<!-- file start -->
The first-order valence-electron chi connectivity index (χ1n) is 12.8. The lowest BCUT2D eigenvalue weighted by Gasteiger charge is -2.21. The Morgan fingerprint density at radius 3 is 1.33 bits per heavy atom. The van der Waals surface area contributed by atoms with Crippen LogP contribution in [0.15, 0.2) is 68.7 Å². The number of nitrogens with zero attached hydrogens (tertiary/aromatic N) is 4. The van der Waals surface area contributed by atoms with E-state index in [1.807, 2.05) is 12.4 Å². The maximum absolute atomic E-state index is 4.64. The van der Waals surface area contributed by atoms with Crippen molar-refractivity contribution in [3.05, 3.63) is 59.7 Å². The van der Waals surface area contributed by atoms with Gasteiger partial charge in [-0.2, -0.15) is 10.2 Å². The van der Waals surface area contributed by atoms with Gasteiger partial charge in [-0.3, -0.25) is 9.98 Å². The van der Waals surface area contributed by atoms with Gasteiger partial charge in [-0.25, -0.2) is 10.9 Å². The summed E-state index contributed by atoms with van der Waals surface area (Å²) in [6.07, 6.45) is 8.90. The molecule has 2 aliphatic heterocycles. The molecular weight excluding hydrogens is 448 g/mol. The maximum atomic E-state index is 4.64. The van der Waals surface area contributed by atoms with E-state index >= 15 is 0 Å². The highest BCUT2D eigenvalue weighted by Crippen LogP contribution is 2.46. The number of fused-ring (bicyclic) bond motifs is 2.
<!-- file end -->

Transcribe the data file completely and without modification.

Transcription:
The first-order valence-electron chi connectivity index (χ1n) is 12.8. The lowest BCUT2D eigenvalue weighted by Gasteiger charge is -2.21. The Morgan fingerprint density at radius 3 is 1.33 bits per heavy atom. The van der Waals surface area contributed by atoms with Crippen LogP contribution in [0.15, 0.2) is 68.7 Å². The number of nitrogens with zero attached hydrogens (tertiary/aromatic N) is 4. The van der Waals surface area contributed by atoms with E-state index in [1.807, 2.05) is 12.4 Å². The maximum absolute atomic E-state index is 4.64. The van der Waals surface area contributed by atoms with Crippen molar-refractivity contribution in [3.05, 3.63) is 59.7 Å². The van der Waals surface area contributed by atoms with Gasteiger partial charge in [-0.2, -0.15) is 10.2 Å². The van der Waals surface area contributed by atoms with Gasteiger partial charge in [-0.3, -0.25) is 9.98 Å². The van der Waals surface area contributed by atoms with Gasteiger partial charge in [-0.25, -0.2) is 10.9 Å². The summed E-state index contributed by atoms with van der Waals surface area (Å²) in [6.07, 6.45) is 8.90. The molecule has 2 aliphatic heterocycles. The molecular weight excluding hydrogens is 448 g/mol. The maximum atomic E-state index is 4.64. The van der Waals surface area contributed by atoms with E-state index >= 15 is 0 Å². The highest BCUT2D eigenvalue weighted by Crippen LogP contribution is 2.46. The number of fused-ring (bicyclic) bond motifs is 2.